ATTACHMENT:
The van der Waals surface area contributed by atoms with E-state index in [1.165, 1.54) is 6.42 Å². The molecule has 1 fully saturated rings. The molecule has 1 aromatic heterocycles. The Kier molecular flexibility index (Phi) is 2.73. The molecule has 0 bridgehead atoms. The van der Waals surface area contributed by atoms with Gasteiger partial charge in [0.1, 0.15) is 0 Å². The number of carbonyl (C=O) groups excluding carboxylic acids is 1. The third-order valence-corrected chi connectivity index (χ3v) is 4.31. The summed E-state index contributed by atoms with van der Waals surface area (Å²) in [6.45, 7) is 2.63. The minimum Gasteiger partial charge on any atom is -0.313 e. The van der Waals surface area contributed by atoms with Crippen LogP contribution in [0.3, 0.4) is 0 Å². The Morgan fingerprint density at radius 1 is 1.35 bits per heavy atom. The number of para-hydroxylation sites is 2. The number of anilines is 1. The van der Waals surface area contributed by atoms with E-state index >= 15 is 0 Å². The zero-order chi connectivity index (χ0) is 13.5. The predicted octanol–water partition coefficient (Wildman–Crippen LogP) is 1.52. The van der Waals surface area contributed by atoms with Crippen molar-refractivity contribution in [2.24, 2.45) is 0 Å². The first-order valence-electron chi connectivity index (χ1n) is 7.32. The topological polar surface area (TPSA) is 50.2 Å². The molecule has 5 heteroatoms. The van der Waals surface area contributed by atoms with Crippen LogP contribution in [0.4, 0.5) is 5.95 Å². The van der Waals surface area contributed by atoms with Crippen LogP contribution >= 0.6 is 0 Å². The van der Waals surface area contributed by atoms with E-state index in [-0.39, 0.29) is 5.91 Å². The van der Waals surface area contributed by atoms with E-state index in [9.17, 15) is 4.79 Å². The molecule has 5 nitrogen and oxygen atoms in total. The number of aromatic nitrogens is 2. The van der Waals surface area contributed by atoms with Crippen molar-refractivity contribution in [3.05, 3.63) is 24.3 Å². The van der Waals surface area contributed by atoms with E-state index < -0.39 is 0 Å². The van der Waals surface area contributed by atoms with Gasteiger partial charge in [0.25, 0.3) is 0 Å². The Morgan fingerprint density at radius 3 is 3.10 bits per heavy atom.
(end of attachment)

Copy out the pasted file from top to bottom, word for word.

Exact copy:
The van der Waals surface area contributed by atoms with E-state index in [1.165, 1.54) is 6.42 Å². The molecule has 1 fully saturated rings. The molecule has 1 aromatic heterocycles. The Kier molecular flexibility index (Phi) is 2.73. The molecule has 0 bridgehead atoms. The van der Waals surface area contributed by atoms with Gasteiger partial charge in [0.1, 0.15) is 0 Å². The number of carbonyl (C=O) groups excluding carboxylic acids is 1. The third-order valence-corrected chi connectivity index (χ3v) is 4.31. The summed E-state index contributed by atoms with van der Waals surface area (Å²) in [6.45, 7) is 2.63. The minimum Gasteiger partial charge on any atom is -0.313 e. The van der Waals surface area contributed by atoms with Crippen LogP contribution in [0.3, 0.4) is 0 Å². The Morgan fingerprint density at radius 1 is 1.35 bits per heavy atom. The number of para-hydroxylation sites is 2. The number of anilines is 1. The van der Waals surface area contributed by atoms with E-state index >= 15 is 0 Å². The zero-order chi connectivity index (χ0) is 13.5. The predicted octanol–water partition coefficient (Wildman–Crippen LogP) is 1.52. The van der Waals surface area contributed by atoms with Crippen molar-refractivity contribution in [2.24, 2.45) is 0 Å². The first-order valence-electron chi connectivity index (χ1n) is 7.32. The topological polar surface area (TPSA) is 50.2 Å². The molecule has 5 heteroatoms. The van der Waals surface area contributed by atoms with Crippen LogP contribution in [0.4, 0.5) is 5.95 Å². The van der Waals surface area contributed by atoms with Crippen LogP contribution >= 0.6 is 0 Å². The van der Waals surface area contributed by atoms with E-state index in [-0.39, 0.29) is 5.91 Å². The van der Waals surface area contributed by atoms with E-state index in [9.17, 15) is 4.79 Å². The molecule has 5 nitrogen and oxygen atoms in total. The number of aromatic nitrogens is 2. The van der Waals surface area contributed by atoms with Crippen molar-refractivity contribution in [3.05, 3.63) is 24.3 Å². The van der Waals surface area contributed by atoms with E-state index < -0.39 is 0 Å². The van der Waals surface area contributed by atoms with Gasteiger partial charge in [0.25, 0.3) is 0 Å². The Morgan fingerprint density at radius 3 is 3.10 bits per heavy atom.